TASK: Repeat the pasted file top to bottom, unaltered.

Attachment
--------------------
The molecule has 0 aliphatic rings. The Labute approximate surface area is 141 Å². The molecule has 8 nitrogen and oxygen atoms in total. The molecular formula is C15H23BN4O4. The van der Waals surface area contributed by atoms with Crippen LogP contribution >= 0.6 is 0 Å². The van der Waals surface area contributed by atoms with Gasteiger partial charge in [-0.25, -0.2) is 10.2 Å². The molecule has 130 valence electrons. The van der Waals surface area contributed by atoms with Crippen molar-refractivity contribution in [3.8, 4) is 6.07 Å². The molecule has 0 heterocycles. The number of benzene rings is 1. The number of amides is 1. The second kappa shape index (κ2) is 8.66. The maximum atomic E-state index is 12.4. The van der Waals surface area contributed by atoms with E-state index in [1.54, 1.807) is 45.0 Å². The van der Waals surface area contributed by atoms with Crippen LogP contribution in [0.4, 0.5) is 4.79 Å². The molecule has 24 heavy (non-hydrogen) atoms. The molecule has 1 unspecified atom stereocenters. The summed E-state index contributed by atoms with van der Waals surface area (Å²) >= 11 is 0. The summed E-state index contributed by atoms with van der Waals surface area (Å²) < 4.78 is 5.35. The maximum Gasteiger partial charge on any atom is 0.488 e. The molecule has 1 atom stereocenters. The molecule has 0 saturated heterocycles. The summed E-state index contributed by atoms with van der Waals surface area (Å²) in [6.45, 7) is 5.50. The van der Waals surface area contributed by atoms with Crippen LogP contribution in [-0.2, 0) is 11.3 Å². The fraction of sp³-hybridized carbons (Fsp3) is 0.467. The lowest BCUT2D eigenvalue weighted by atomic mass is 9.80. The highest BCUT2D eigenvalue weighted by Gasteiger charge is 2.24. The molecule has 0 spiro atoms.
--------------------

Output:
The molecule has 0 aliphatic rings. The Labute approximate surface area is 141 Å². The molecule has 8 nitrogen and oxygen atoms in total. The molecular formula is C15H23BN4O4. The van der Waals surface area contributed by atoms with Crippen LogP contribution >= 0.6 is 0 Å². The van der Waals surface area contributed by atoms with Gasteiger partial charge in [-0.25, -0.2) is 10.2 Å². The molecule has 130 valence electrons. The van der Waals surface area contributed by atoms with Crippen molar-refractivity contribution in [3.8, 4) is 6.07 Å². The molecule has 0 heterocycles. The number of benzene rings is 1. The number of amides is 1. The second kappa shape index (κ2) is 8.66. The maximum atomic E-state index is 12.4. The van der Waals surface area contributed by atoms with E-state index in [1.54, 1.807) is 45.0 Å². The van der Waals surface area contributed by atoms with Crippen LogP contribution in [0.4, 0.5) is 4.79 Å². The molecule has 24 heavy (non-hydrogen) atoms. The molecule has 1 unspecified atom stereocenters. The summed E-state index contributed by atoms with van der Waals surface area (Å²) >= 11 is 0. The summed E-state index contributed by atoms with van der Waals surface area (Å²) < 4.78 is 5.35. The maximum Gasteiger partial charge on any atom is 0.488 e. The molecule has 1 atom stereocenters. The molecule has 0 saturated heterocycles. The summed E-state index contributed by atoms with van der Waals surface area (Å²) in [6.45, 7) is 5.50. The van der Waals surface area contributed by atoms with Crippen LogP contribution in [-0.2, 0) is 11.3 Å². The fraction of sp³-hybridized carbons (Fsp3) is 0.467. The lowest BCUT2D eigenvalue weighted by atomic mass is 9.80. The highest BCUT2D eigenvalue weighted by Gasteiger charge is 2.24. The molecule has 0 spiro atoms.